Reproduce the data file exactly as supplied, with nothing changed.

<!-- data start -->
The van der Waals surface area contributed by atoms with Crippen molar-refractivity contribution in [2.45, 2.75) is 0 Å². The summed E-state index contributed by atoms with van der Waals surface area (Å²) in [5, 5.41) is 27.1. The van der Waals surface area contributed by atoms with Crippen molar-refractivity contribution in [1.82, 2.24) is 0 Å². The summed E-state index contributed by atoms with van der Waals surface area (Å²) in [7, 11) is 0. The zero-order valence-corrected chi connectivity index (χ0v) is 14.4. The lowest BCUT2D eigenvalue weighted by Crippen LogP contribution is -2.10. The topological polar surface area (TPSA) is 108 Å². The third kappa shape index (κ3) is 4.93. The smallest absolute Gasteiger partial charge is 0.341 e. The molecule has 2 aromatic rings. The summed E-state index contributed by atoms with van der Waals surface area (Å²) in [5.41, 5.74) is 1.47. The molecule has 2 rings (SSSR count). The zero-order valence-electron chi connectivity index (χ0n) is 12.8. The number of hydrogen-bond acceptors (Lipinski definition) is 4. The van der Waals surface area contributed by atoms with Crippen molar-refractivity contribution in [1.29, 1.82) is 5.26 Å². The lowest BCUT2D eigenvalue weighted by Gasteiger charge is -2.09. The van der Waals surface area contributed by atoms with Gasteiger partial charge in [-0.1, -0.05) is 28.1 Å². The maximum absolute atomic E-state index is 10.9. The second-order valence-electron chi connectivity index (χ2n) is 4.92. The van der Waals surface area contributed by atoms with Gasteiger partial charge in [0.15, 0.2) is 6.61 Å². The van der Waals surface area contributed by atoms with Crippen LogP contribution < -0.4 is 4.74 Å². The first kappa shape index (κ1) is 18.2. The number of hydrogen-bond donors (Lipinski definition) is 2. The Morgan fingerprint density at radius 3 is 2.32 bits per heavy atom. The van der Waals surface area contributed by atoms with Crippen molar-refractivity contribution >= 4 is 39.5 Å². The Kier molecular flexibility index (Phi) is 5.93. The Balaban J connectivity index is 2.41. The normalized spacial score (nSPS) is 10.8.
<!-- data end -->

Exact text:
The van der Waals surface area contributed by atoms with Crippen molar-refractivity contribution in [2.45, 2.75) is 0 Å². The summed E-state index contributed by atoms with van der Waals surface area (Å²) in [5, 5.41) is 27.1. The van der Waals surface area contributed by atoms with Crippen molar-refractivity contribution in [1.82, 2.24) is 0 Å². The summed E-state index contributed by atoms with van der Waals surface area (Å²) in [7, 11) is 0. The zero-order valence-corrected chi connectivity index (χ0v) is 14.4. The lowest BCUT2D eigenvalue weighted by Crippen LogP contribution is -2.10. The topological polar surface area (TPSA) is 108 Å². The third kappa shape index (κ3) is 4.93. The smallest absolute Gasteiger partial charge is 0.341 e. The molecule has 2 aromatic rings. The summed E-state index contributed by atoms with van der Waals surface area (Å²) in [5.41, 5.74) is 1.47. The molecule has 2 rings (SSSR count). The zero-order valence-electron chi connectivity index (χ0n) is 12.8. The number of hydrogen-bond acceptors (Lipinski definition) is 4. The van der Waals surface area contributed by atoms with Crippen molar-refractivity contribution in [1.29, 1.82) is 5.26 Å². The lowest BCUT2D eigenvalue weighted by Gasteiger charge is -2.09. The van der Waals surface area contributed by atoms with Gasteiger partial charge in [-0.1, -0.05) is 28.1 Å². The maximum absolute atomic E-state index is 10.9. The second-order valence-electron chi connectivity index (χ2n) is 4.92. The van der Waals surface area contributed by atoms with Gasteiger partial charge in [0.15, 0.2) is 6.61 Å². The van der Waals surface area contributed by atoms with Crippen LogP contribution < -0.4 is 4.74 Å². The first kappa shape index (κ1) is 18.2. The number of hydrogen-bond donors (Lipinski definition) is 2. The Morgan fingerprint density at radius 3 is 2.32 bits per heavy atom. The van der Waals surface area contributed by atoms with Crippen molar-refractivity contribution >= 4 is 39.5 Å². The Kier molecular flexibility index (Phi) is 5.93. The Balaban J connectivity index is 2.41. The normalized spacial score (nSPS) is 10.8.